Time to pick up our history lesson. We left off with a critique of the so-called “Texas miracle” that occurred during the era of the TAAS test.
The next big transition to come to Texas was a move to the Texas Assessment of Knowledge and Skills (TAKS), which were implemented in 2003. These tests were intended to map closely to standards set by the new Texas Essential Knowledge and Skills (TEKS) – the Texas curriculum standards* – and to be more rigorous than TAAS.
When the first round of results came out, Texas was shocked by results that further debunked the “Texas miracle”. The results revealed a deep achievement gap for minority students and pointed at potentially flawed previous scores/standards.The Lone Star Report called it a “reality check”, reporting that:
“The revelations of TEA’s presentation [to a House Committee] were nothing short of a confessional. Comparison of Texas Assessment of Academic Skills (TAAS) test results showed passing rates for reading of around 90 percent, and for mathematics around 80 percent for grades 3 to 8, compared to TAKS pass rates at panel-recommended scoring averaging around 70 percent for reading and declining to nearly 50 percent for mathematics.”
Conversations about an updated assessment began just a few short years later, and in 2009, STAAR was born – the State of Texas Assessments of Academic Readiness.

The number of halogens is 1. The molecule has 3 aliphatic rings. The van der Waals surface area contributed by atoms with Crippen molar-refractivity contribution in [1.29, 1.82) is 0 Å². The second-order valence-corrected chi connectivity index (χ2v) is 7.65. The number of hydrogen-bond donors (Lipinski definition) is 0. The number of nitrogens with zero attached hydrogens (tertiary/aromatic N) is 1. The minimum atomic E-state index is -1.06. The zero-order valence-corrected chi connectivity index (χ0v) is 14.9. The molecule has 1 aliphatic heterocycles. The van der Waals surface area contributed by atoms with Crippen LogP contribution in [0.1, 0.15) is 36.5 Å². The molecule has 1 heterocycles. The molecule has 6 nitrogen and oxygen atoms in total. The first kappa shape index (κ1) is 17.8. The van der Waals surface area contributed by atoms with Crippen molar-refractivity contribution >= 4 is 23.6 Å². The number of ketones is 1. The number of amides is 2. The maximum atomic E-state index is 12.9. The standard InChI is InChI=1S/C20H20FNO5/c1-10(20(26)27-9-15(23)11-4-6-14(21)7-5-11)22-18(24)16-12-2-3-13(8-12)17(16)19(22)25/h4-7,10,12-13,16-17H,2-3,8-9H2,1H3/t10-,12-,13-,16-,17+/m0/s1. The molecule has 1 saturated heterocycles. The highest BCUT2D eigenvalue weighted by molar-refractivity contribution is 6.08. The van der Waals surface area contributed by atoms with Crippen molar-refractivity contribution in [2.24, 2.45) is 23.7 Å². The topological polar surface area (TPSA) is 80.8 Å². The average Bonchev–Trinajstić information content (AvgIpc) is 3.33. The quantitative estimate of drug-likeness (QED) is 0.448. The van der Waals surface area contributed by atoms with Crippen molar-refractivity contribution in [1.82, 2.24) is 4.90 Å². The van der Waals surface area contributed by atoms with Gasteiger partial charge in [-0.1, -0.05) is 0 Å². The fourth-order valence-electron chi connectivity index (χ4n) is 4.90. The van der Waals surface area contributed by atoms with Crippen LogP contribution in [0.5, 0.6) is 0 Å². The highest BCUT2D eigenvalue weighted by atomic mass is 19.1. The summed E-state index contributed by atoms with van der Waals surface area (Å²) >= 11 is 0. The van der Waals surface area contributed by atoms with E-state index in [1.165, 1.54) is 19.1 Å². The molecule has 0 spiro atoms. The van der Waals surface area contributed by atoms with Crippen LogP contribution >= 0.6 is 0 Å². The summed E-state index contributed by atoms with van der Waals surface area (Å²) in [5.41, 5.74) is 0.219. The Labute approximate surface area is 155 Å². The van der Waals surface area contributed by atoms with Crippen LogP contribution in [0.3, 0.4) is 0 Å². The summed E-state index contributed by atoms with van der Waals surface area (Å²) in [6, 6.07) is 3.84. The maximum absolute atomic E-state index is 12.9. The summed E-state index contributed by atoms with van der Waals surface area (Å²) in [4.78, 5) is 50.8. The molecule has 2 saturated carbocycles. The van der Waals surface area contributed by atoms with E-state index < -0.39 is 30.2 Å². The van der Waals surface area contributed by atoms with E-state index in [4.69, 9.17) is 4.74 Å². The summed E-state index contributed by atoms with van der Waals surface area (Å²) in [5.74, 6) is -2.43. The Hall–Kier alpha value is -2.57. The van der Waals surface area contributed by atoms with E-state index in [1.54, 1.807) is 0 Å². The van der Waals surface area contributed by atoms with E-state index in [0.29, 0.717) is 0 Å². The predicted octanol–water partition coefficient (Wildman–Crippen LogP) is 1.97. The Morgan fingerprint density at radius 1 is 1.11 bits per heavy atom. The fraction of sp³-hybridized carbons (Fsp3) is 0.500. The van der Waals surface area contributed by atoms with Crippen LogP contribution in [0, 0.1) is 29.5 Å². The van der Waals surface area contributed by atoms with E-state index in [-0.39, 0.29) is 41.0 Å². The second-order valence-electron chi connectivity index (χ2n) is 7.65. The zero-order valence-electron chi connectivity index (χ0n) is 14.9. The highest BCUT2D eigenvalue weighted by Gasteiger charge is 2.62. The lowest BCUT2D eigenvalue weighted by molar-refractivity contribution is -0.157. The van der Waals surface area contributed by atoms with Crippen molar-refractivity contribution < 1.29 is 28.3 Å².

Again, according to TEA, the goal was to increase rigor. STAAR also introduced several new concepts, most notably, the idea of end-of-course (EOC) exams. These exams are designed to measure only the content taught at a particular grade level (or in high school, in a particular subject). In addition, with STAAR, high school students must pass 12 exit exams based on required subjects in order to graduate.
With STAAR barely in the implementation stages, the backlash began.
A high level-source of dissatisfaction heightened the issue: in early 2012, TEA Commissioner Robert Scott made a speech to the Texas Association of School Administrators that surprised many legislators and educators alike. Among Scott’s more quotable moments, he called the current testing regimen a “perversion of its original intent”.
Thus began the conversation that’s happening now, wherein former accountability advocates are flip-flopping and calling for more flexibility and fewer exams. Republican Dan Patrick stated, “We can blame the Legislature…If we have fouled this up, we need to get this right.”
And that, friends, appears to be what they’re trying to do with House Bill 5.
*Side note: Texas curricula is a controversy in and of itself – check out http://www.therevisionariesmovie.com for some stunning (and terrifying) information on how standards are set in the Lone Star State.